The Honolulu Star-Advertiser On Politics column
March 07--For a few weeks in 2004, Hawaii was that rarest of presidential territories: a "battleground state."
Back then, we had two separate statewide daily papers, the Honolulu Star-Bulletin and The Honolulu Advertiser. They did polls and called the race for president a dead heat.
According to independent polls, Republican President George W. Bush and challenger Democrat U.S. Sen. John Kerry were essentially tied, with Bush a smidgeon ahead.
It appeared so encouraging that GOP Vice President Dick Cheney flew 3,225 miles to Honolulu for a midnight political rally. But it did nothing to turn the poll numbers into a Hawaii GOP win.
Bush won the country; Kerry won Hawaii 54 percent to 45 percent, and a new political clich was born for mainland political writers. Public opinion polling in Hawaii was "notorious" and not in a good way.
"Hawaii is a tough state to survey accurately," proclaimed the National Journal last week.
"Precise polling is notoriously difficult in Hawaii," advised The Washington Post in January.
"Polling in Hawaii is notoriously tricky," chimed in The Huffington Post.
Back in 2012, the Washington, D.C., newspaper, The Hill, bemoaned: "Hawaii is notoriously hard to poll."
A 2010 piece in the Congressional Quarterly's paper, Roll Call, devoted an entire piece worrying about Hawaii polling.
"The biggest polling pitfalls have to do with the myriad ethnic groups in Hawaii," the report said, adding, "Cultural sensitivity when doing surveys in Hawaii is so nuanced that one pollster commented that polling there is more like Japan than in any other part of the United States."
Oh, come on now.
The mainland pollster's handwringing is so intense, you get the feeling that if the community surveyed isn't related to people who came over on the Mayflower, the results are no good.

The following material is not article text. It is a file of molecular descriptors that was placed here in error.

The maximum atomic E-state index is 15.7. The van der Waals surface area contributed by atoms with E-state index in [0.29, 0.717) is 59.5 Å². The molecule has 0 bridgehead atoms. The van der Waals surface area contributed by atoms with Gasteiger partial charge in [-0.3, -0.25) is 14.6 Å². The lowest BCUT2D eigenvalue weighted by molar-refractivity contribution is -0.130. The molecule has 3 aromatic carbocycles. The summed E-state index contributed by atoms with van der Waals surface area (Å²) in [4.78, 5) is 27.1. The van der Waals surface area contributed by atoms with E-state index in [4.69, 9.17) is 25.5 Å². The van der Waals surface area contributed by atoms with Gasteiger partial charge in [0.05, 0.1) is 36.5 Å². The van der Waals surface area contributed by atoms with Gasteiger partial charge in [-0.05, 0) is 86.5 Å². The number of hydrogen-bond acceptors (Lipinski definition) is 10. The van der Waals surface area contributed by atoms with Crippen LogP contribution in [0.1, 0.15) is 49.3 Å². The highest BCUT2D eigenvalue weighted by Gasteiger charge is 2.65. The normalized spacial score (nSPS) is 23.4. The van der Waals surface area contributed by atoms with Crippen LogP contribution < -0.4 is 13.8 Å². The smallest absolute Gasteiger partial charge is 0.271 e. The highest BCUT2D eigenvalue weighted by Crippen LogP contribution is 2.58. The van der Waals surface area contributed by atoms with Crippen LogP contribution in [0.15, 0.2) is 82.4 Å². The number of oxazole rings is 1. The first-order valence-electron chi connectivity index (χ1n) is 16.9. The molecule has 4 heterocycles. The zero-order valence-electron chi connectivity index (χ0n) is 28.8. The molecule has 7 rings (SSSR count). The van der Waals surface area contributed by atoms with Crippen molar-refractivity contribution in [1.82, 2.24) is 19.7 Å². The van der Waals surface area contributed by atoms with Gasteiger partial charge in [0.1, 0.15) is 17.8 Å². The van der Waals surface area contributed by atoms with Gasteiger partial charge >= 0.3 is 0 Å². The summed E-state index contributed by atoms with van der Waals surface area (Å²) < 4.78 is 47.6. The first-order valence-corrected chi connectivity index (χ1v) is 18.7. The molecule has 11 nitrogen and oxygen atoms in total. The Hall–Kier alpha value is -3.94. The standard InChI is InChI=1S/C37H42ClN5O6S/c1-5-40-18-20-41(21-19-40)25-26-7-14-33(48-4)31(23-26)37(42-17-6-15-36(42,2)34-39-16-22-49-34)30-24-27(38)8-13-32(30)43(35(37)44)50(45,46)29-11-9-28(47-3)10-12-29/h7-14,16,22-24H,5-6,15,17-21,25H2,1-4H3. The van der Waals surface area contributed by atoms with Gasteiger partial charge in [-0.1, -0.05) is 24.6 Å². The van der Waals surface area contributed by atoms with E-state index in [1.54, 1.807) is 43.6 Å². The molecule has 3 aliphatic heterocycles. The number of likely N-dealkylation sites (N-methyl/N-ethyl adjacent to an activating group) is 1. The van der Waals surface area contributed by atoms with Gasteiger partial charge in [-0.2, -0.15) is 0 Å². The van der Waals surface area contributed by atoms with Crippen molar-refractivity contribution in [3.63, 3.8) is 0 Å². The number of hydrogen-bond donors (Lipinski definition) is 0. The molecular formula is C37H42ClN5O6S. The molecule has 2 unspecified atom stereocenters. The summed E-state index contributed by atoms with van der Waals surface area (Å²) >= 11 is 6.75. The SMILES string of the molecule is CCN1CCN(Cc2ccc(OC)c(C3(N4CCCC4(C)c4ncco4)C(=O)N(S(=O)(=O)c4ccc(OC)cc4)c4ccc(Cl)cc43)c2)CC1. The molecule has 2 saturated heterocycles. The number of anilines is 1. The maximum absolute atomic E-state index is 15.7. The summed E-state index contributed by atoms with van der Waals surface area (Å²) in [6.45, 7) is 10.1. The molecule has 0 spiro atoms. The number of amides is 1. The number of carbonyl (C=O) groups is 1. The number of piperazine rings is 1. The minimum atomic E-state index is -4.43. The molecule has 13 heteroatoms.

Some of the latest warnings were spawned by a round of local polls including the Hawaii Poll, sponsored by the Star-Advertiser and Hawaii News Now, and taken by Ward Research.
The poll showed voters picking U.S. Rep. Colleen Hanabusa over U.S. Sen. Brian Schatz in the U.S. Senate race. The poll shows Gov. Neil Abercrombie ahead of his Democratic challenger, state Sen. David Ige. And the "inside the Beltway" news analyses were quick to raise the "notorious polling" flag.
Some of Hawaii's leading pollsters differ.
"Polling demands care and diligence in design, execution and analysis no matter where you are," advises Jim Dannemiller, president of SMS Research.
Yes, Dannemiller argues, Hawaii is a cosmopolitan state with many ethnic groups, but "what about Cajuns in New Orleans, Hmongs and blond Lutherans in Minneapolis, Native Americans and Mormons in Salt Lake City, etc., etc., etc.? If ethnicity is the main reason for that contention, U.S. pollsters are in trouble."
Local folks can tell the difference between a local accent and, as Dannemiller says, "a tidewater twang," and there is more of a chance that Hawaii voters won't be bothered with pollsters from the mainland.
"I think the real question here is: Is it more difficult for national pollsters to poll in Hawaii than it is other places?' And, to that, I'd have to say yes," answers Rebecca Ward, president of Ward Research.
Mainland pollsters look at ethnic groups and divvy it up whites, blacks, Hispanics and Asians, Ward says.
"In Hawaii, it truly makes a difference in poll accuracy if you have appropriately represented various ethnicities of the Asian race, particularly Japanese, Filipino and Chinese. Those who look at Hawaii from the outside, and use U.S. Census data to describe the population, miss all the subtleties of ethnicity and voting behavior," Ward says.
The takeaway is that all politics is local, and that includes the polling.
Richard Borreca writes on politics on Sundays, Tuesdays and Fridays. Reach him at firstname.lastname@example.org.